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Inscription

falsely signed and dated, lower right: P. Pelham pinx. 1729

Provenance

(Rose M. de Forest, New York); sold 16 November 1930 to Thomas B. Clarke [1848-1931], New York, as a portrait of Jonathan Law by Peter Pelham;[1] sold by Clarke's executors to (M. Knoedler & Co., New York); purchased 29 January 1936, as part of the Clarke collection, by The A.W. Mellon Educational and Charitable Trust, Pittsburgh; gift 1947 to NGA.

Bibliography
1970
American Paintings and Sculpture: An Illustrated Catalogue. National Gallery of Art, Washington, 1970: 160, repro., as Portrait of a Man by American (?).
1980
American Paintings: An Illustrated Catalogue. National Gallery of Art, Washington, 1980: 308, as Portrait of a Man by Unknown [Formerly Considered American].
1985
European Paintings: An Illustrated Catalogue. National Gallery of Art, Washington, 1985: 412, repro., as Portrait of a Man, by Unknown Nationality 18th Century.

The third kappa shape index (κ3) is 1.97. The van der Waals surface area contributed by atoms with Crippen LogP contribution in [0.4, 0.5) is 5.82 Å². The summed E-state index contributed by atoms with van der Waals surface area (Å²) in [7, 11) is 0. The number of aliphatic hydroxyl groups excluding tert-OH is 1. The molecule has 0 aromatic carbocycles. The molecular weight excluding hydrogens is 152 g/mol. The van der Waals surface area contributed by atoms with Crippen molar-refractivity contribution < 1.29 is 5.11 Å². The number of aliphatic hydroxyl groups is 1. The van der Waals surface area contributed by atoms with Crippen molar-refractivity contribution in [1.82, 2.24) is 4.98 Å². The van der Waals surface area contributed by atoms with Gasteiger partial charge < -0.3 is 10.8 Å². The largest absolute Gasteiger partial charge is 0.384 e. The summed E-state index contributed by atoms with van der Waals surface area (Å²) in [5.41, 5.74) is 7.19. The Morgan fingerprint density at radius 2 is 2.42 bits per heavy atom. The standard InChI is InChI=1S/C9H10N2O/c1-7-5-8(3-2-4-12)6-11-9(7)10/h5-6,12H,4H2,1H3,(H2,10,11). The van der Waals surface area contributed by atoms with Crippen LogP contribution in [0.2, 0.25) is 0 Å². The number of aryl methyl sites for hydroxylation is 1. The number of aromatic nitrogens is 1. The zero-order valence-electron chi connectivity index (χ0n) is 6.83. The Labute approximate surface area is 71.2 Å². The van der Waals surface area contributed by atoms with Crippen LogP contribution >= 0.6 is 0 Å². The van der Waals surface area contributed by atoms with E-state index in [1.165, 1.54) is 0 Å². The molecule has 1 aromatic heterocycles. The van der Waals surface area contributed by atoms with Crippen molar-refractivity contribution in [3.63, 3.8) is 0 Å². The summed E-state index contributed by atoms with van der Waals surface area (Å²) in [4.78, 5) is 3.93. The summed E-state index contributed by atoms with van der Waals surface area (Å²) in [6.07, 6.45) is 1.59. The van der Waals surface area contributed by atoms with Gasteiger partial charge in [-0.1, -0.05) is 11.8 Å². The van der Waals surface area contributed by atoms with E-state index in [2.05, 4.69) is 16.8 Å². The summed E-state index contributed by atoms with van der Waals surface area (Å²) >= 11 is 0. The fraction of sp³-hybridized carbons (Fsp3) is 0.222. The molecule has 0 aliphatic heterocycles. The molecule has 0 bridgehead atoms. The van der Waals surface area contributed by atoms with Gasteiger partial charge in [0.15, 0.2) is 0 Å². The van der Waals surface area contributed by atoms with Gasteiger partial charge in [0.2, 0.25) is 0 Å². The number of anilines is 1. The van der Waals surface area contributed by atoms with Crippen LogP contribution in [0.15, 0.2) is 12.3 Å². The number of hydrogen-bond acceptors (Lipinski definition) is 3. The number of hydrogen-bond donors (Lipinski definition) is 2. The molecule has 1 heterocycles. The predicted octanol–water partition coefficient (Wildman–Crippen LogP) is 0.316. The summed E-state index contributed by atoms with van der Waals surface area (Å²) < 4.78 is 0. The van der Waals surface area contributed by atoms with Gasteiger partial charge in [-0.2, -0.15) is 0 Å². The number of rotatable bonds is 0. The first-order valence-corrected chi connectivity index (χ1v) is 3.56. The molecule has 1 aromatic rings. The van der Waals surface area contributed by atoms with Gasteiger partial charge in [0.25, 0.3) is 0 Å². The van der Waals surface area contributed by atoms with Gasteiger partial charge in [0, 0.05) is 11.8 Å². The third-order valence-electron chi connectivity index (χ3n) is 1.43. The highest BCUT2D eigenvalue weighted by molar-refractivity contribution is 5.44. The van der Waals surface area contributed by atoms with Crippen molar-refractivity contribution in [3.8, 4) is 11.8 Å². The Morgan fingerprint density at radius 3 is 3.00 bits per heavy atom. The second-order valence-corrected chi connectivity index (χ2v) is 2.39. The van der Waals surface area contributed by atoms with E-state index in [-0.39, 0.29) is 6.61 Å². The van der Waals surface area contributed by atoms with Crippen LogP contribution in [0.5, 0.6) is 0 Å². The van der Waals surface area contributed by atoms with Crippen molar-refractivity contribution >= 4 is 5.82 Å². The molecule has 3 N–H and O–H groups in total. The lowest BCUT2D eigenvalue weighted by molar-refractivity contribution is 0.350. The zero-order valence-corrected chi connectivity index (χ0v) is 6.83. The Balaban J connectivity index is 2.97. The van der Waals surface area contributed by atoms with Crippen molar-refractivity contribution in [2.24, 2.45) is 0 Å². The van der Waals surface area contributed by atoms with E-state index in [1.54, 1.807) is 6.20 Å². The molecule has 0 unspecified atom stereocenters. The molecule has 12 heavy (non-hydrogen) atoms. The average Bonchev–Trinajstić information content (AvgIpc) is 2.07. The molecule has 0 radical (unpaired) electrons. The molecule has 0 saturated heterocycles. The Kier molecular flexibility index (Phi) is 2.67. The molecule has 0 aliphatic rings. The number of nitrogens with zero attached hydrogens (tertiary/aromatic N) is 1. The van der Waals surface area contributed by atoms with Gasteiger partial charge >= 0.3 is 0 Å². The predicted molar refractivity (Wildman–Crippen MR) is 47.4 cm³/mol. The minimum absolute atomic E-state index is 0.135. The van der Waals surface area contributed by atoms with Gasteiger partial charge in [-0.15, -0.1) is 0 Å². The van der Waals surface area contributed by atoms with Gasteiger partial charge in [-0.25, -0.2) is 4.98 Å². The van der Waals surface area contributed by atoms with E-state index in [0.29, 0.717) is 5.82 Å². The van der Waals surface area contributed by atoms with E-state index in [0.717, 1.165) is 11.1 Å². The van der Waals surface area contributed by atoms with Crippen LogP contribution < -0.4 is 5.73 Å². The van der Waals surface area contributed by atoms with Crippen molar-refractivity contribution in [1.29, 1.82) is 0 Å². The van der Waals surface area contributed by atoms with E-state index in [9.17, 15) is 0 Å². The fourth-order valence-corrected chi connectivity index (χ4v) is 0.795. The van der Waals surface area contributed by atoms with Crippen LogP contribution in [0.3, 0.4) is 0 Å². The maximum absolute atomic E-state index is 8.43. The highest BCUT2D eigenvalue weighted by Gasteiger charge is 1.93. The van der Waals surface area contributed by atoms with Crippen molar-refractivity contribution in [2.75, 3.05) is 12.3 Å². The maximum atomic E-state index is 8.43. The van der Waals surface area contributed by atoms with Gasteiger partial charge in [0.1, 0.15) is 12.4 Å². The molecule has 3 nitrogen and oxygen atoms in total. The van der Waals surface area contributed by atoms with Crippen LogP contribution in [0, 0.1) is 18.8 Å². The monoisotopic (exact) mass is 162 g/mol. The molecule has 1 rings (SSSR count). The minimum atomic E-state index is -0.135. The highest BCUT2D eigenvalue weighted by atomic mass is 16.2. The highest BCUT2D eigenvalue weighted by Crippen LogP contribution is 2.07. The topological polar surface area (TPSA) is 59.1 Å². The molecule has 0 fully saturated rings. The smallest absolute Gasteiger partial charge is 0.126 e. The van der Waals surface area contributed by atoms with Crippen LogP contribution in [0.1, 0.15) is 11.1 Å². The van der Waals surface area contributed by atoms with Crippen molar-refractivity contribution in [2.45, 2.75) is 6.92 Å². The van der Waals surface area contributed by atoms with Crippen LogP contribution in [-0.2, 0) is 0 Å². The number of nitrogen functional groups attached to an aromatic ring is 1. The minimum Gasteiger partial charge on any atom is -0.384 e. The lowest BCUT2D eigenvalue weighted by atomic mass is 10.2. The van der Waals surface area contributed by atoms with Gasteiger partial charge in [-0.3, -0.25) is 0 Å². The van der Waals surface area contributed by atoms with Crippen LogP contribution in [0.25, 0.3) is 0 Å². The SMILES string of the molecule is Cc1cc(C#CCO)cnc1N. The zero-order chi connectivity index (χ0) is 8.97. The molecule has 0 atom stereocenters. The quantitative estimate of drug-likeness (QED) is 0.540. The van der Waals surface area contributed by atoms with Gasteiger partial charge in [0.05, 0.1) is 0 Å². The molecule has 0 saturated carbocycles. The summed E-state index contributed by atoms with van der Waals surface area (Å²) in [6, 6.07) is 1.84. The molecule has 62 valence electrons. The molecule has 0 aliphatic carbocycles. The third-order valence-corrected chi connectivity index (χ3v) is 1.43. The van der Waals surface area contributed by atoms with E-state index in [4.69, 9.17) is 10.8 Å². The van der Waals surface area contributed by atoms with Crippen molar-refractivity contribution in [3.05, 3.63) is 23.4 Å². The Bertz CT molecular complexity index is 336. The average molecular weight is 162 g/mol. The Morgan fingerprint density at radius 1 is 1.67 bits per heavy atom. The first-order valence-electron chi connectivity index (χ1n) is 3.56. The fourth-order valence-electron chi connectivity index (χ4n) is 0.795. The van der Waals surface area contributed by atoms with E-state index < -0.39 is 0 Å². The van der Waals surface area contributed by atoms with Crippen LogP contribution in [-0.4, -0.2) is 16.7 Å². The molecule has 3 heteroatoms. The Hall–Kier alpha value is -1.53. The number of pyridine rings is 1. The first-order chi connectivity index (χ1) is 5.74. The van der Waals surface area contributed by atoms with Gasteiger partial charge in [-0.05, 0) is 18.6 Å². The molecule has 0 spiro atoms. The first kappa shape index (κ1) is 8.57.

1992
Hayes, John. British Paintings of the Sixteenth through Nineteenth Centuries. The Collections of the National Gallery of Art Systematic Catalogue. Washington, D.C., 1992: 308-309, repro. 309.
Technical Summary

The canvas is plain woven; it has been lined. The ground appears to be buff-gray, thinly applied. There is a feigned oval format in the bottom corners. The painting is executed thinly, with some texture in the face and cravat, and brushstrokes generally evident; the hair is tightly painted, with a visible dark outline around it. The painting is in good condition, with minimal retouching. The "signature" is reinforced, but the original application is consistent with the surrounding crackle pattern and may be, if not original, of close age to the painting; however, a harsh cleaning test could have caused leaching of the lower layer into local cracks to give this impression.[1] The thick, natural resin varnish has discolored yellow to a moderate degree.

[1] This test was conducted in 1968; it reported that the canvas was very worn in the area and concluded that "if the signature were original, the abrasion would have passed through it," which was not the case (memorandum, 17 December 1968, in NGA curatorial files).